GHENT, Belgium (VN) — Vincenzo Nibali (Bahrain-Merida) did it in Milano-Sanremo. Now “it’s pretty cool” to have the Italian grand tour star starting the Tour of Flanders on Sunday and trying to fight over the cobbles to victory, his sport director said.
“The Shark” from Messina, Sicily, is racing for the first time after his solo surprise victory in Milano-Sanremo two weeks ago. The 33-year-old winner of all three grand tours is debuting in Sunday’s monument to practice riding on cobblestones ahead of the 2018 Tour de France and with the dream of an eventual victory.
“It’s a cliché, but if you win like he did in Milano-Sanremo, everything goes smoother afterwards,” Bahrain sport director Tristan Hoffman told VeloNews.
“It’s fantastic to see him take a win like that early in the season. I’m excited. Nibali is an extraordinary rider. And he did that, so chapeau. [related title=”More on Vincenzo Nibali” align=”left” tag=”Vincenzo-Nibali”]
“And now Flanders? It’s pretty cool, but it’s not the first time a GC rider has done that, but you see that his focus is a little different. It’s going to be good for him.”
Nibali’s resume includes overall titles in the Giro d’Italia (2013, 2016), the Tour de France (2014), and the Vuelta a España (2010). His solo attack on the Poggio and subsequent 6.4-kilometer solo ride to the Via Roma was a dream-like victory scenario at Sanremo not seen in decades.
Though he’s building for the Tour de France this July, the Sanremo win appears to have opened the door to other possibilities. Or at least the freedom to dream.
Nibali has won the Italian autumn monument Il Lombardia twice before. He came close to winning Liège-Bastogne-Liège and the world championships. The Sanremo victory was not a complete shock, but even Nibali admitted it was not something on his mind when the race began.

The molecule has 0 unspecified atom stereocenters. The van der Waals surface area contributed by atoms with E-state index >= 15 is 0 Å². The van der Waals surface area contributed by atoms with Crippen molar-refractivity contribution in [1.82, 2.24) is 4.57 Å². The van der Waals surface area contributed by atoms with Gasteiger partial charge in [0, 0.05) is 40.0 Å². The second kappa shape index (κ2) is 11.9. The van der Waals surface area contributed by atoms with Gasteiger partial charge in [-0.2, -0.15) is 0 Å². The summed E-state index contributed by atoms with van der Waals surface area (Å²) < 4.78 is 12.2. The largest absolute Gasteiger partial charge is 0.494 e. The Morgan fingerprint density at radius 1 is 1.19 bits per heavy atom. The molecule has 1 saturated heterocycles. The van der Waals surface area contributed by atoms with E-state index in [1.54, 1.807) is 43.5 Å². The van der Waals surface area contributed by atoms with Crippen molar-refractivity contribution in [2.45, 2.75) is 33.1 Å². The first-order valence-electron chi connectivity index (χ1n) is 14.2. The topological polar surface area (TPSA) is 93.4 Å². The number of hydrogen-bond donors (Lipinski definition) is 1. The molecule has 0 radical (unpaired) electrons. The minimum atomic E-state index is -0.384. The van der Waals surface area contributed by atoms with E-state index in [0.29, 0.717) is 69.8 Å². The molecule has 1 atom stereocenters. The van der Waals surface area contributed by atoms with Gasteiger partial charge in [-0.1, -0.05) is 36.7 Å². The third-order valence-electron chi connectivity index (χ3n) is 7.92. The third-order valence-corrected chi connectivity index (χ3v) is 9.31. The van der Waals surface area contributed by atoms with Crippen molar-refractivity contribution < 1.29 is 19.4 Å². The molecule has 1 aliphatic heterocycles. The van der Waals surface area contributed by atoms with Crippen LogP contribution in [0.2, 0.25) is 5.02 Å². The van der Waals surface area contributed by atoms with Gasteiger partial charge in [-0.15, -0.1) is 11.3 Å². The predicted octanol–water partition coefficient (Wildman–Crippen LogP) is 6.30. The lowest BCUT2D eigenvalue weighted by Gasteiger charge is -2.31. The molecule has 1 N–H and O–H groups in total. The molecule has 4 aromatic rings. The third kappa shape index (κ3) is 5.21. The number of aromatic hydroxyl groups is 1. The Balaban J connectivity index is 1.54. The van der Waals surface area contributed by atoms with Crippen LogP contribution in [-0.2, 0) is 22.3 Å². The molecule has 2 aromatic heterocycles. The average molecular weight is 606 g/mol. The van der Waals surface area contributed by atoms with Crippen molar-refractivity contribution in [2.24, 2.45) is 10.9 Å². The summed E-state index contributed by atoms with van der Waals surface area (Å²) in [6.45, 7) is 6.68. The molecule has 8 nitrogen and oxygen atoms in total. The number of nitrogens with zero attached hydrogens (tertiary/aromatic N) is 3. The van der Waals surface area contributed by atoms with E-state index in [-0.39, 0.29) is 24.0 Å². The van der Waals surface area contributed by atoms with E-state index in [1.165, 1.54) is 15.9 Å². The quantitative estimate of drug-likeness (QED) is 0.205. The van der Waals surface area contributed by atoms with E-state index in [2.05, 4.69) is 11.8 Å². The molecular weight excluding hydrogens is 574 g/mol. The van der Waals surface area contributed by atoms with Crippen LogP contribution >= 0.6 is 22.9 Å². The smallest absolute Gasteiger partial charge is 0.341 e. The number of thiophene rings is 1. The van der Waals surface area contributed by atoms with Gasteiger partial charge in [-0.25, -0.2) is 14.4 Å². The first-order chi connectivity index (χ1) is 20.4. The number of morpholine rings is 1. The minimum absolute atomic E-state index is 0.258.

The same is true for the Belgian monument, the Tour of Flanders that begins in Antwerp and ends after 265km. In between are several brutal cobble sectors and climbs.
Could Nibali survive the early selections and fight for victory with classics heavy-hitters Greg Van Avermaet (BMC Racing), Peter Sagan (Bora-Hansgrohe), and 2017 winner Philippe Gilbert (Quick-Step Floors)? Perhaps he could fly free on the top of the Oude Kwaremont and solo over the Paterberg to the finish in Oudenaarde.
“You know with Alejandro Valverde in Dwars door Vlaanderen, and with Vincenzo Nibali on Sunday in the Tour of Flanders: they are really strong and talented guys. They can do everything,” said Dwars door Vlaanderen winner Yves Lampaert of Quick-Step Floors.
“You have to watch them. You have to … You can’t let them go like they are nobody. If they come here, it’s not for training.”
Nibali’s trainer and sport director Paolo Slongo said, “In the past, there were champions who won the classics and grand tours. [Nibali is] the most complete rider riding today, who can win a one-day race and a grand tour.
“I didn’t say that he could win [the cobbled classics], but a rider like him could potentially win a little of everything. On the pavé, he handles himself well. He remains a stage racer with an ability for a certain type of one-day races. Yes, though, he can win almost everything.”
Given Nibali’s light weight and small build, he is suited for the long climbs. However, he did well and added to his overall lead when the Tour de France covered the muddy Paris-Roubaix cobbles in 2014. He could take additional inspiration from Alejandro Valverde’s ride in Dwars door Vlaanderen on Wednesday.
Slongo added, “It’s not exactly suited to him, but you never know in life.”
Hoffman said the team has Sonny Colbrelli and Heinrich Haussler as leaders. Nibali, given his lake of racing experience, “is not a favorite” for Flanders.
“He’s an outsider, but we know that he can handle the bike well. He’s good in positioning,” continued Hoffman.
“Look at Milano-Sanremo. He was not 100 percent in shape but he still managed to win. Maybe he can improve a little bit and then … who knows?”
Nibali was due to arrive in Kortrijk, Belgium Thursday afternoon. He has never raced any of the Flemish cobbled races, so he and his teammates will train on portions of the Flanders course Friday and Saturday before Sunday’s race.